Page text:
• Rules and regulations
  1. How did Midwest Pole Dancing develop its rules and regulations?
    After much research MWPD set forth the first competition in 2011 using criteria determined from listening to the pole community as well as setting standards, which worked with our vision of what our winner should represent. Since that time, we have continued to take all feedback into consideration and have made adjustments to rules and valuation based upon community majority input, professional input from judges, organizers and high level competitors, as well as tweaking our criteria when we felt it has not truly reflected our vision.
  2. Why are the rules so strict?
    As organizers we do not feel that we have the right to make a judgment call so we set precise rules and guidelines and stick to them to avoid claims of favoritism. Strict rules will ensure a fair and honest event.
  3.  Why are points deducted for missed deadlines?
    Professionalism is an important part of being a champion. Additionally, when a competitor does not adhere to a deadline, not only does that create more work for the organizer, but it gives them an unfair advantage over another competitor who complied with the deadline but may have wanted more time to work on it themselves. As an organizer we will not determine if a one-minute delay is any more acceptable than a one-day delay.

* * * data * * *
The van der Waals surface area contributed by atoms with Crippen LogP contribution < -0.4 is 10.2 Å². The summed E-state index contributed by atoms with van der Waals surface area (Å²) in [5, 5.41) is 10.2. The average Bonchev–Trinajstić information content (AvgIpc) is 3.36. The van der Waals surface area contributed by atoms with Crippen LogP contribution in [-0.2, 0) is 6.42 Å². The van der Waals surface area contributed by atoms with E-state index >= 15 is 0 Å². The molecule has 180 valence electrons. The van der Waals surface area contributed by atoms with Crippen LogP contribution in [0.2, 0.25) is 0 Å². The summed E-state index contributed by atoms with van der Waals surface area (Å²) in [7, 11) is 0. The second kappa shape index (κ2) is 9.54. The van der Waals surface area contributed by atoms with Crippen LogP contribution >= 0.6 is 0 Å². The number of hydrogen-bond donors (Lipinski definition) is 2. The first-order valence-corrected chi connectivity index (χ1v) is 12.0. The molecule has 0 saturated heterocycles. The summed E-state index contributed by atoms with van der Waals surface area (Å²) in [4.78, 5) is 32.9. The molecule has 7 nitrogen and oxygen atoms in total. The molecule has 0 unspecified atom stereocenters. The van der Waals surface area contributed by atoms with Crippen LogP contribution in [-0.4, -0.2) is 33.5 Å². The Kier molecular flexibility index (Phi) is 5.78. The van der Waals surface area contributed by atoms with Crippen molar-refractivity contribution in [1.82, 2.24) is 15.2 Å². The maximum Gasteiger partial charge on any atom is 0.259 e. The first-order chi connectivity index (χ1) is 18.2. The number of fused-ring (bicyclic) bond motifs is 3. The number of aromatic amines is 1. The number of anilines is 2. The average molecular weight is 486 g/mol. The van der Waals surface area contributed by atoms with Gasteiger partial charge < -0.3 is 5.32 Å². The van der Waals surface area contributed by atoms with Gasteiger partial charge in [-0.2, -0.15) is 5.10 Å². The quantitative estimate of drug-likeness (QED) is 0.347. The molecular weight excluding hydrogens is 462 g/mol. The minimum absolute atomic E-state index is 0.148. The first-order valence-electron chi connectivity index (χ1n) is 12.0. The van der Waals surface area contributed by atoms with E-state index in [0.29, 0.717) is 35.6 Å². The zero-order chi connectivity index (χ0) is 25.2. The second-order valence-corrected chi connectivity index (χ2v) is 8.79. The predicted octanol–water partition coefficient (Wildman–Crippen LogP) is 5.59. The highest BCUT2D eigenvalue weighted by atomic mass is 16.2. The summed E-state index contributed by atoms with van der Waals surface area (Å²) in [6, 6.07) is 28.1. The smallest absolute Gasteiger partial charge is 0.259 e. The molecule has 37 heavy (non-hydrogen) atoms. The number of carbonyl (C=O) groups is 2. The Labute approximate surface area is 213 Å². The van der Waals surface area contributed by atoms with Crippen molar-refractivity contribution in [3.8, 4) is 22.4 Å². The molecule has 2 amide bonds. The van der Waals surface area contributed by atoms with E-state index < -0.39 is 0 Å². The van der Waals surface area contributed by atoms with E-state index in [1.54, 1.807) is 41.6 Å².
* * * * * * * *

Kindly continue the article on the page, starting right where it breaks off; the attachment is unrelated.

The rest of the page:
4. Can I train with any of the judges prior to my competition?
    Once you have been accepted into the competition, you may take occasional group workshops with any of the judges prior to the competition up to a total of 2 hours per month per judge. You may not receive any competition or one on one coaching from the judges for your division. You may not take any privates, semi-privates or any classes or workshops relating to competition training, planning choreography or coaching prior to the competition. Judges will be announced within 14 days of announcing finalists.
  5. Can I take a workshop with any of the judges the weekend of the competition?
    You may only take group workshops with judges prior to your event but you may not take any private or semi-private lessons of any type or coaching for your performance.
  6. How is my performance scored and what deductions might I receive?
    Please see this page for details on scoring: Valuation. Many elements are not specifically noted as a deduction as we only addressed deductions which we felt were critical. However, that does not mean that a score is not impacted by other mistakes or problems. Lack of point, wiping hands, repeated walking, etc all affect the ability to score higher in various categories.